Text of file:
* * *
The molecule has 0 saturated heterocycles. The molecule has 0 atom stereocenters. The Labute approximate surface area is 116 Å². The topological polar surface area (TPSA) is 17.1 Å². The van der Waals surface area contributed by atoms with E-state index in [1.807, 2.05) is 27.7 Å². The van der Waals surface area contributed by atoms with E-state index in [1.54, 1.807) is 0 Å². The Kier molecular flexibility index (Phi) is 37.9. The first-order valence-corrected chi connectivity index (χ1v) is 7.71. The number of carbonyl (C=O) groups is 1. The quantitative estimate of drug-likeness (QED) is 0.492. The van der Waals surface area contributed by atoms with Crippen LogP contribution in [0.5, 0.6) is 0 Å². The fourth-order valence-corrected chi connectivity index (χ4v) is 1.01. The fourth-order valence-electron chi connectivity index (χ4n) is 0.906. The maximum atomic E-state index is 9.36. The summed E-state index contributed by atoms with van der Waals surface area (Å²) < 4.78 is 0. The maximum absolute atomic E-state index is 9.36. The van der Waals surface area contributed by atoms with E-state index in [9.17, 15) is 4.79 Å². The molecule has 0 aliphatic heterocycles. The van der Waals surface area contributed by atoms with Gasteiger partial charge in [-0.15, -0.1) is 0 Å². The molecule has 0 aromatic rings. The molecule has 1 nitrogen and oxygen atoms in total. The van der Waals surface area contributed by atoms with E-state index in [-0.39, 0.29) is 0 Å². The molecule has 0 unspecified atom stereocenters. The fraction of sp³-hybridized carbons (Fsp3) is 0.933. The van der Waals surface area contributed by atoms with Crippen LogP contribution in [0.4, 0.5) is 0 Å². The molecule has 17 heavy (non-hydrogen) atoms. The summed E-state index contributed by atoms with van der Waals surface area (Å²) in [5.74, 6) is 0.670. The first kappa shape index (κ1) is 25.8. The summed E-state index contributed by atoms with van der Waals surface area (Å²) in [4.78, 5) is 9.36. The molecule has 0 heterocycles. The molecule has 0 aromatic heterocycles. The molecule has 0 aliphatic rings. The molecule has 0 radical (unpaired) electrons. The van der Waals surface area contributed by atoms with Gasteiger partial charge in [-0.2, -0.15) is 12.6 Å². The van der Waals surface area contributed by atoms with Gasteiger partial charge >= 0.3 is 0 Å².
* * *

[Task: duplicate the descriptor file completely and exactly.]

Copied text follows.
The molecule has 0 saturated heterocycles. The molecule has 0 atom stereocenters. The Labute approximate surface area is 116 Å². The topological polar surface area (TPSA) is 17.1 Å². The van der Waals surface area contributed by atoms with E-state index in [1.807, 2.05) is 27.7 Å². The van der Waals surface area contributed by atoms with E-state index in [1.54, 1.807) is 0 Å². The Kier molecular flexibility index (Phi) is 37.9. The first-order valence-corrected chi connectivity index (χ1v) is 7.71. The number of carbonyl (C=O) groups is 1. The quantitative estimate of drug-likeness (QED) is 0.492. The van der Waals surface area contributed by atoms with Crippen LogP contribution in [0.5, 0.6) is 0 Å². The fourth-order valence-corrected chi connectivity index (χ4v) is 1.01. The fourth-order valence-electron chi connectivity index (χ4n) is 0.906. The maximum atomic E-state index is 9.36. The summed E-state index contributed by atoms with van der Waals surface area (Å²) < 4.78 is 0. The maximum absolute atomic E-state index is 9.36. The van der Waals surface area contributed by atoms with E-state index in [9.17, 15) is 4.79 Å². The molecule has 0 aliphatic heterocycles. The van der Waals surface area contributed by atoms with Gasteiger partial charge in [-0.15, -0.1) is 0 Å². The molecule has 0 aromatic rings. The molecule has 1 nitrogen and oxygen atoms in total. The van der Waals surface area contributed by atoms with E-state index in [-0.39, 0.29) is 0 Å². The molecule has 0 unspecified atom stereocenters. The fraction of sp³-hybridized carbons (Fsp3) is 0.933. The van der Waals surface area contributed by atoms with Crippen LogP contribution in [0.4, 0.5) is 0 Å². The molecule has 17 heavy (non-hydrogen) atoms. The summed E-state index contributed by atoms with van der Waals surface area (Å²) in [5.74, 6) is 0.670. The first kappa shape index (κ1) is 25.8. The summed E-state index contributed by atoms with van der Waals surface area (Å²) in [4.78, 5) is 9.36. The molecule has 0 heterocycles. The molecule has 0 aromatic heterocycles. The molecule has 0 aliphatic rings. The molecule has 0 radical (unpaired) electrons. The van der Waals surface area contributed by atoms with Gasteiger partial charge in [-0.2, -0.15) is 12.6 Å². The van der Waals surface area contributed by atoms with Gasteiger partial charge >= 0.3 is 0 Å².